Aimed at providing a foundation of basic knowledge of inkjet technology for those new to the industry, and an update for those already working in this field, the Inkjet Academy has been running for over 15 years.
So how did the Inkjet Academy begin? Well, around 1997 if I remember correctly, Dr Alan Hudd and I were sitting in Amsterdam airport waiting for our delayed flight back to the UK. We were of course sitting in the bar, and while enjoying our beers we reflected on the IMI Inkjet Conference we had just attended. We’d both been surprised when close to the end of 2 days of presentations someone from the audience had asked a speaker “what do you mean by piezo?” We realised that not everyone who attended the conference was an inkjet expert. In fact some were very new to inkjet and were attending the conference to find out all about it.
But the conference wasn’t an ideal way to find out about inkjet at all! It consisted of a series of invited speakers to talk about the state of the art of inkjet. Anyone new to the industry would get a very distorted view of what was going on.
So we concluded that what was needed was a course describing the fundamentals of inkjet, and an overview of all aspects of the technology. I could cover the printhead and hardware topics, and Alan the ink and materials. But what should we call it? “Something catchy, like ‘Inkjet Academy” said Alan, “but not that”. I disagreed, it was perfect, capturing what we were setting out to do, and it was memorable. But would it be successful? We estimated that maybe 200 might attend over 5 years.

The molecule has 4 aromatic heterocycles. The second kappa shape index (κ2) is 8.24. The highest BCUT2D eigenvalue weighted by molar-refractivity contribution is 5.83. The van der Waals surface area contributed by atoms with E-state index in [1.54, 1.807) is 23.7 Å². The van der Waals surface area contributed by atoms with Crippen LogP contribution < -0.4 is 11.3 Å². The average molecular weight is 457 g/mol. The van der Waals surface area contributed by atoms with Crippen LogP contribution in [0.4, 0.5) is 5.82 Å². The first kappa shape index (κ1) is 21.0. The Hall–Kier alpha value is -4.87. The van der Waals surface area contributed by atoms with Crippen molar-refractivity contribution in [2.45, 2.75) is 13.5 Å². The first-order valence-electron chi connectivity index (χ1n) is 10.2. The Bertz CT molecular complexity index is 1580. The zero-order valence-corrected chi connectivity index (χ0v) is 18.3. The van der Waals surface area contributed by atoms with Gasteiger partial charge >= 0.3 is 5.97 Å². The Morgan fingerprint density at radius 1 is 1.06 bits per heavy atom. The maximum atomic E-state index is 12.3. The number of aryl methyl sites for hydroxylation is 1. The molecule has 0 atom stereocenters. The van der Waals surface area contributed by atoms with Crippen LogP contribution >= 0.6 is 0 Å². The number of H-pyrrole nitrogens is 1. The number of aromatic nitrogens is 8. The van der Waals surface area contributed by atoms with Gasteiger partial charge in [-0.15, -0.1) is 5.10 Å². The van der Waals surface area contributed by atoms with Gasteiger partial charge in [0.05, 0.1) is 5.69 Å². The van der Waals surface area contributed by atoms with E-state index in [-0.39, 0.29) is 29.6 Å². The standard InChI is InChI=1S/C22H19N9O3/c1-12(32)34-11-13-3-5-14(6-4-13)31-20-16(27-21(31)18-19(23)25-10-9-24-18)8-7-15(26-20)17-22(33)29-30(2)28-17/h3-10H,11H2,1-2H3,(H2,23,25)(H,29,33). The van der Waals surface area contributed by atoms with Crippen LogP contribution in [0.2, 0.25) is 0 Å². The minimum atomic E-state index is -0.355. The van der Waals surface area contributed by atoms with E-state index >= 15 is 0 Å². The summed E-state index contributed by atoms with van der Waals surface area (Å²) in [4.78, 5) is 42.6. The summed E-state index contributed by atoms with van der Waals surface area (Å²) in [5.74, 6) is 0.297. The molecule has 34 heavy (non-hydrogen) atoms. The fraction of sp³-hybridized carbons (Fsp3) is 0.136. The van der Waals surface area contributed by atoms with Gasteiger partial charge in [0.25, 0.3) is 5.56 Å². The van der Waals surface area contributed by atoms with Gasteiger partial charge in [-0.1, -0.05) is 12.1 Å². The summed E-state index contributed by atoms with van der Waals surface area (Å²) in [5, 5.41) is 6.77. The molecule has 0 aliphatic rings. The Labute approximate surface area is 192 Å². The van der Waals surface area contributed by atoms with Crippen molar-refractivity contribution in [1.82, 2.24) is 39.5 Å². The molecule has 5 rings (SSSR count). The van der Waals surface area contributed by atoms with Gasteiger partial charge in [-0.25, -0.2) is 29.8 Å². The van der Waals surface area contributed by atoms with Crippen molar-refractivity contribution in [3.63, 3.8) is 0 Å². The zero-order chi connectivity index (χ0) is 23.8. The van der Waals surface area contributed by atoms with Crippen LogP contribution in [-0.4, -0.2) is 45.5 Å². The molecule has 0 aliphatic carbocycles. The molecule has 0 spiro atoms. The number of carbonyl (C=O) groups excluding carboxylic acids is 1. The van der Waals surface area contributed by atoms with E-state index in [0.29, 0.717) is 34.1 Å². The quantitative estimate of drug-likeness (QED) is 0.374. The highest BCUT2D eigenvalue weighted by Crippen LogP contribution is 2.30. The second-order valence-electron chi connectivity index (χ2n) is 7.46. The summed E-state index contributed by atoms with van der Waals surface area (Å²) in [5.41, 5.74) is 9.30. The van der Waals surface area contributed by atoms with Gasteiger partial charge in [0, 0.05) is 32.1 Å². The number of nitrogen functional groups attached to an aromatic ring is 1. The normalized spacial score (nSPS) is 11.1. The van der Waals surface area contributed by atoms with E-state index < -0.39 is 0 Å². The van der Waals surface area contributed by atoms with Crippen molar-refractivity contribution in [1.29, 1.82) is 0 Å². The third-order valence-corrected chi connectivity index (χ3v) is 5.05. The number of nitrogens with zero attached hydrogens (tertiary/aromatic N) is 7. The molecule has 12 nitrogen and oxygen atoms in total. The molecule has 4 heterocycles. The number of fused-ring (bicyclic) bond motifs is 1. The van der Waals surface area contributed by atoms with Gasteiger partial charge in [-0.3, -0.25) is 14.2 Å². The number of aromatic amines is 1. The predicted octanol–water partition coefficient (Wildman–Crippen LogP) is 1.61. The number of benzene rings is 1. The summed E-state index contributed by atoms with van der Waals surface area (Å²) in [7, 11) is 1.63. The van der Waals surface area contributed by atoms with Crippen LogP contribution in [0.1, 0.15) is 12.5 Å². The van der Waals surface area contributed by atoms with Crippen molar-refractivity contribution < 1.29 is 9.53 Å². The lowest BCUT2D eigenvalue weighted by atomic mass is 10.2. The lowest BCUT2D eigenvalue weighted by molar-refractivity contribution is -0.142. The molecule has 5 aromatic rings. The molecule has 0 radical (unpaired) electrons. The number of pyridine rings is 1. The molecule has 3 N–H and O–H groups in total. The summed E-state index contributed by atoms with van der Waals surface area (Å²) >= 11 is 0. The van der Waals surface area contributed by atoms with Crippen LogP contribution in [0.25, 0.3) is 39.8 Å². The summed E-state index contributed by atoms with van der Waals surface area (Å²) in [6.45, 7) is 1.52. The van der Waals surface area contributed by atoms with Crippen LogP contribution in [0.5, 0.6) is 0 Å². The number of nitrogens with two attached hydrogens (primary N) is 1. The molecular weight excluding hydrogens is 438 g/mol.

Proposing the idea to Al Keene, President of IMI, he suggested we try the course prior to his US Inkjet Conference the following January in Orlando, Florida. Amazingly 70 signed up for it, around half the numbers attending the conference!
Over the years the course has evolved as we have adapted it to reflect the change of focus of the delegates. At the beginning around half of the course was devoted to desktop technology and coated media, these days it is almost exclusively industrial piezo inkjet and applications.
So how many are there working worldwide in the inkjet industry? We have had well over 2,500 attend the course, and will probably exceed 3,000 by 2015. Delegates from just about every company in the industry have attended. We have run courses in the US and Europe twice a year, we’ve been to India 3 times, and early in 2014 ran a course in Hong Kong. And this December we are delighted to be running our course in Tokyo for the first time. Over the years 30 Japanese have travelled to the US and Europe for the course, so this will offer a greater opportunity to attend.
What’s the point of attending if you already know about inkjet? Well, we have given in-house courses to some of the major names in the industry, who make billions of dollars a year from inkjet. But their staff only know their own technology. They learn about their competitors and other applications from the course. Some companies are expert in their particular part of the inkjet industry but don’t have the full view. And new employees can get an overview of the field they are entering.
Mike Willis, Pivotal Resources